All-you-can-eat culture is booming in Bristol. Everyone must, by now, be aware of Za Za Bazaar, holding up to 1,100 diners at any one time, and Flavourz always appears to be busy whenever I walk past.
Franchise restaurant Cosmo, located on the Triangle, was closed for refurbishment for four months at the start of 2012, before finally reopening to the public on April 26th. We were invited by Cosmo’s PR agency to head over there and check out the changes…
As well as removing the “pay first” policy (customers now head over to a counter at the end of their meal to pay), Cosmo have added some new elements such as a Japanese Robata grill and an Indian tandoor.
A Saturday lunchtime, on reflection, may not have been the best time to visit, as it meant that we didn’t get the full Cosmo experience. Don’t get me wrong – the restaurant was busy (we had to wait for ten minutes to be seated as they had lost our booking), and the front desk seemed a little chaotic. Some of the food “stations”, however, were closed at the time of our visit: I’d have been interested to see whether the sushi, for example, had improved since our last visit, but it wasn’t available.
The new tandoor was in full swing, though, giving us the theatre of a chef carefully threading marinated chicken pieces onto huge skewers before placing them in the traditional clay oven to cook.
Unfortunately the service seemed as chaotic as before, but this appears to be common to all large-scale buffet restaurants. Being asked what we would like to drink before we even sat down seemed overly keen, but we then had to chase our order after waiting for about 15 minutes. In the meantime, we headed over to check out the food on offer…
The food at Cosmo is a bit of a mixed bag. The choices on offer are mainly Indian and Chinese, but these sit alongside the likes of chips, hash browns and cocktail sausages (presumably aimed at younger diners…?), and a token nod to Italian cuisine in the form of two pizzas and a large pasta dish.
Our consensus was that the Indian food was the star of the show – it’s good to see an improvement, as the curries were fairly poorly executed before the refurb. The chicken cooked in the brand new tandoor oven was lovely and tender, and we were both fans of the pureed aubergine dish (I forget the name). This was just one of a number of vegetarian options available, which also included a tasty mutter paneer and aloo gobi. There were also fresh naan breads and poppadums available, which I didn’t try (I didn’t want to fill up on bread!) but have heard good things about from others.
The Chinese food, however, was a little hit and miss. Bizarrely, it was the Chinese that was better than the Indian before the refurb – this has definitely now changed. I enjoyed the roasted black pepper pork, but the lemon chicken was disappointing – the chicken itself dry, the batter and the sauce both overly sugary. Not as much of a selection as we were expecting on the Chinese front, but we were getting pretty full by that point anyway!
One thing that we both picked up on was that there was a large number of “chef’s specials” on offer, which suggests that the selection of dishes on offer will be changing regularly. It would have helped, however, if there was a description of what each of these special dishes was: the lack of labelling for each of these special dishes meant that it was quite hard to try and ascertain what each one contained. We were also a little confused as to why each of the dishes had a hinged lid which wasn’t being used – every serving station remained with its lid wide open for the duration of our visit.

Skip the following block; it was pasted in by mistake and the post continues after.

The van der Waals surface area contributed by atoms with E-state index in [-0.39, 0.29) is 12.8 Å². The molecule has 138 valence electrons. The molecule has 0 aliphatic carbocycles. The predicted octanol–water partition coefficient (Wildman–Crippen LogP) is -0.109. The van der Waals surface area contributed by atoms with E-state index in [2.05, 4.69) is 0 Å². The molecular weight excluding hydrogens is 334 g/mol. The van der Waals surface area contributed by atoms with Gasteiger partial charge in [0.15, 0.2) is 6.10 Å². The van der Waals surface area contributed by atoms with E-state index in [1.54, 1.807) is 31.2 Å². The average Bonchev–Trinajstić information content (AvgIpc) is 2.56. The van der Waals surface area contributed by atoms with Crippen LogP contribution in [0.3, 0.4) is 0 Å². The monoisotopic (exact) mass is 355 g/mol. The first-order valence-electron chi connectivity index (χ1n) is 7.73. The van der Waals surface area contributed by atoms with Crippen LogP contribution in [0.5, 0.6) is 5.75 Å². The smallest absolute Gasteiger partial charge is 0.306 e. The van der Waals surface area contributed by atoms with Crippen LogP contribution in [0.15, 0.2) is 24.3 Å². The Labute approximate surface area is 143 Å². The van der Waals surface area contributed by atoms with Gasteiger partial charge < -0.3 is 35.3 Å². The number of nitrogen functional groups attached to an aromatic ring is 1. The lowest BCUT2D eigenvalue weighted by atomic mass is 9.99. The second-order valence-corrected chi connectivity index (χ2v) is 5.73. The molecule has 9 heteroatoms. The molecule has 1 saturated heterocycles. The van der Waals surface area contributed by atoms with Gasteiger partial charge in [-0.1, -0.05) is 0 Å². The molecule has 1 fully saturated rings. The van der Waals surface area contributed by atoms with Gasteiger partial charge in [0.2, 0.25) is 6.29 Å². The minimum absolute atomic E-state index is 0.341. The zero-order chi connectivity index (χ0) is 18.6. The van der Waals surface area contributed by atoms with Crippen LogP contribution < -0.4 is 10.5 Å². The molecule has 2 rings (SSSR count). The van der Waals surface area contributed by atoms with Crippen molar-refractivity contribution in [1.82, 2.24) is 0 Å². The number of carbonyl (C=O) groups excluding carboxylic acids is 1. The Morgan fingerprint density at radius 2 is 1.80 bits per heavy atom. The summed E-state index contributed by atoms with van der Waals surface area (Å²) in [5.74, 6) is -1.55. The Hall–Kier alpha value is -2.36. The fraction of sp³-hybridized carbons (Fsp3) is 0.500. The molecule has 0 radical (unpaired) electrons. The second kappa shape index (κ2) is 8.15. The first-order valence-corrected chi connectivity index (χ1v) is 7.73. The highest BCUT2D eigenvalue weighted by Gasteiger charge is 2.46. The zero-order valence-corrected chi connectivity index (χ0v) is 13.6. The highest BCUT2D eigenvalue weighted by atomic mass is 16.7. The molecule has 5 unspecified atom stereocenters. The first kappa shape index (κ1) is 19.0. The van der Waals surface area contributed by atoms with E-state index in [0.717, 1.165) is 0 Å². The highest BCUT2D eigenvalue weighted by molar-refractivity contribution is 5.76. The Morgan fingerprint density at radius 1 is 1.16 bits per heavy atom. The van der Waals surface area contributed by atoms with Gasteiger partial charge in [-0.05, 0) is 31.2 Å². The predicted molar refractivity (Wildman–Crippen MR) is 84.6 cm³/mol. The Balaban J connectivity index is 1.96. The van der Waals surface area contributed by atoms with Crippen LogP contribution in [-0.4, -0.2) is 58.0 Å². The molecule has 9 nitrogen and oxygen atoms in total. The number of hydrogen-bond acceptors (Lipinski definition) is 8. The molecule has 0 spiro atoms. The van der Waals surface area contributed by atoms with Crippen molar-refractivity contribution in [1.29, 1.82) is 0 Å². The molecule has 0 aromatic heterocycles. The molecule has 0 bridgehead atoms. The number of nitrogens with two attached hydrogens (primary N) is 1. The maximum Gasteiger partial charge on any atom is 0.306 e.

While we were tucking into our food, a large queue formed to the side of us – as it turned out, this was for the dessert counter. We waited till the queue had died down and headed over to find out what all of the fuss was about.
Starting with a selection of four cakes, the counter progressed to fresh fruit (well, fresh and what looked like tinned fruit), mini eclairs, cubes of jelly and, bizarrely, cherry tomatoes. The freezer containing catering tubs of soft scoop ice cream (strawberry, chocolate and vanilla) was overrun with children, which explains the long queue times. I tried a piece of Black Forest Gateau, which was surprisingly good for something that appeared to have been defrosted, but we were disappointed not to see any hot desserts, which had been promised in Cosmo’s press release. Maybe these only appear in the evenings.
It’s hard to justify complaining about any element of our meal when the prices are so low (Monday to Friday lunch is £6.99; Saturday lunch is £7.99; Monday to Thursday dinner is £12.99; Friday to Saturday dinner is £14.99; Sundays & Bank Holidays whole day is £12.99). Cosmo definitely has a time and a place – for groups of people who can’t agree on what to eat, and for families with children, it’s not a bad shout. Drinks prices are fairly reasonable, and it always seems popular with students. I’d be interested to hear comments from others who have visited since the refurbishment…
Please note: this meal was received free of charge, but in no way impacted on our opinion. We were not obliged to write a positive review, and the venue did not see this review before it was put up on the site.
Find Cosmo on the Bristol Bites Directory…